2011 prospects make strong impression at prospect tournaments

By Ken McKenna
Photo: the St. Louis BluesTy Rattie (61) was one of several 2011 draftees to make a good impression at the 2011 prospect tournaments (courtesy of Ken McKenna/HF)

Two NHL prospect tournaments, the Toronto Maple Leafs event and the Traverse City edition put on by the Detroit Red Wings, are now officially in the books. While a prospect’s progress is probably better judged during a team’s official training camp, these prospect tournaments usually provide a few clues as to which players have made some strides during the off-season.

The players that tend to draw the most interest from fans are the newly-drafted prospects chosen just a couple of months prior to these tournaments. Fans get their first look at players that they hope will someday star with, or at least become solid contributors to, their favorite NHL team.

The 2011 crop of draftees were represented at both of these tournaments, with several turning in solid performances.

Perhaps the most notable of the 2011 performers was Ottawa Senators‘ top pick, Mika Zibanejad. Zibanejad was a player whose stock rose steadily leading up to Draft Day, where he was chosen sixth overall by the Senators. At the Leafs tournament in Oshawa, Ontario, Zibanejad provided ample evidence that the Senators made a wise selection in choosing the budding Swedish forward. Zibanejad displayed a sound offensive game, displaying a nose for the net while also showing that he isn’t afraid to go into the corners. As Binghamton Senators and the Senators’ prospect squad head coach Kurt Kleinendorst stated, Zibanejad already has few holes in his game, even at this early stage. Zibanejad led his team to the tournament title, something that Senators fans are hoping will be played out in a future Stanley Cup playoff when Zibanejad finally joins the Senators.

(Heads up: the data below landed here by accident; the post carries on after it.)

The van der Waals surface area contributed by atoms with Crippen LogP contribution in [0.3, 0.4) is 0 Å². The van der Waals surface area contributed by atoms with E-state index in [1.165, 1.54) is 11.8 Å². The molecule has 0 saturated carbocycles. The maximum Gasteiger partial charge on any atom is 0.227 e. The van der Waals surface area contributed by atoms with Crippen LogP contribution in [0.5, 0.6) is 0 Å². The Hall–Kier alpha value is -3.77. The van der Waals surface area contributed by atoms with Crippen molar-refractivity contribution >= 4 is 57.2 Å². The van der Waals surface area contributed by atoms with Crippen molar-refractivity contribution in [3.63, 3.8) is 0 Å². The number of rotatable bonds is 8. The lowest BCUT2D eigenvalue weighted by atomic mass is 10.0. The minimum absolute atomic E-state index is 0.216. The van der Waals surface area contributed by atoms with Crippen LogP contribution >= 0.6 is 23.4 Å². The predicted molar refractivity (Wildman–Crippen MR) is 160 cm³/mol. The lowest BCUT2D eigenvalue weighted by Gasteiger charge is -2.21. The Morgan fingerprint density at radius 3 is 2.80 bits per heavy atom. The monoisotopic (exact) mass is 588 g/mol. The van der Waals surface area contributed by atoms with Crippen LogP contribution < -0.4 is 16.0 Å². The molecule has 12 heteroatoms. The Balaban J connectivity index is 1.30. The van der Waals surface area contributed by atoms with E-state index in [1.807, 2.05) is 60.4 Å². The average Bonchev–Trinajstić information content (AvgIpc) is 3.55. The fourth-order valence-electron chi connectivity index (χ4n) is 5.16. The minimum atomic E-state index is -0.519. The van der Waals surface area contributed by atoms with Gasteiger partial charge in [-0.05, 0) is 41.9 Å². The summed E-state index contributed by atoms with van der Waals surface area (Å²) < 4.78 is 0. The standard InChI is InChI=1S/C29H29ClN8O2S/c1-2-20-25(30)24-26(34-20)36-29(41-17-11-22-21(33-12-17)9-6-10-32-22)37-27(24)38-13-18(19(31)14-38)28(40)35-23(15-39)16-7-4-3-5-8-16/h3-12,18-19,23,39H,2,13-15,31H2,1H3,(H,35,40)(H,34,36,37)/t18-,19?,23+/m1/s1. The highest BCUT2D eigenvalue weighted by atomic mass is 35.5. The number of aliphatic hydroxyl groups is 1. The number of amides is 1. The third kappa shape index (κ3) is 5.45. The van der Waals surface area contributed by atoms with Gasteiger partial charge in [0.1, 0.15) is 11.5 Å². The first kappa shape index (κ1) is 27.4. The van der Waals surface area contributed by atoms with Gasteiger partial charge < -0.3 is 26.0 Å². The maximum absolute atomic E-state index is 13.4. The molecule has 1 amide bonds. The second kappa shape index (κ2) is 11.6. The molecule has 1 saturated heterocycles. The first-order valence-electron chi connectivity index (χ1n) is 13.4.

The Chicago Blackhawks iced a couple of 2011 draftees that impressed at the Leafs tournament. The Blackhawks top selection in that draft, forward Philip Danault of the QMJHL‘s Victoriaville Tigres, displayed a good passing touch as well as some hard-nosed play around the net. The player that was often on the receiving end of Danault’s passes was fellow 2011 pick, Brandon Saad. Saad, a forward with the Saginaw Spirit of the OHL, saw his stock fall a bit at the NHL Draft. Based on his play at the Leafs tournament, the Blackhawks may have landed themselves a future power forward with some offensive ability.

At the Traverse City tournament, the St. Louis Blues top 2011 pick, second-rounder Ty Rattie, turned in the best performance of the players from his draft class participating in this tournament. Rattie played on a productive line featuring the Blues 2008 pick, Philip McRae, and college scorer Jay Barriball. Rattie displayed the same nose for the net that he has shown playing for the Portland Winterhawks of the WHL. The Blues may well have added another offensive weapon in Rattie while getting good value with their second round pick.

Minnesota Wild first rounder Zack Phillips seemed to pick up where he left off at the end of last season while playing for the Memorial Cup champion Saint John Sea Dogs. Phillips centered the Wild’s top line at the tournament, playing between WHL forwards Kris Foucault and Brett Bulmer. Phillips displayed some offensive prowess while also playing a feisty game that was very much in line with his play last season in Saint John.

But is wasn’t just forwards from the Class of 2011 that provided glimpses of better things to come as a couple of defensemen turned in good performances, as well.

The Detroit Red Wings chose defender Ryan Sproul late in the second round of the 2011 NHL Draft. Sproul was somewhat of a mystery man at the start of last season, his first for the OHL‘s Soo Greyhounds. But his draft stock rose as the season progressed, and that progression seems to have continued right into this week’s prospect tournament. Sproul contributed offensively for the Red Wings while also displaying maturity not often seen in defensive prospects of his young age.

The New York Rangers were another team that may have gotten good value for a later round selection as the second of their two fifth round selections, Samuel Noreau, turned in a solid performance for the runner-up squad at this tournament (the Buffalo Sabres defeated the Rangers in the championship game, 5-2). The 6-5 Noreau isn’t afraid to use his big frame while defending in his own end, but he showed that he is more than just a big bodied, stay-at-home-defenseman.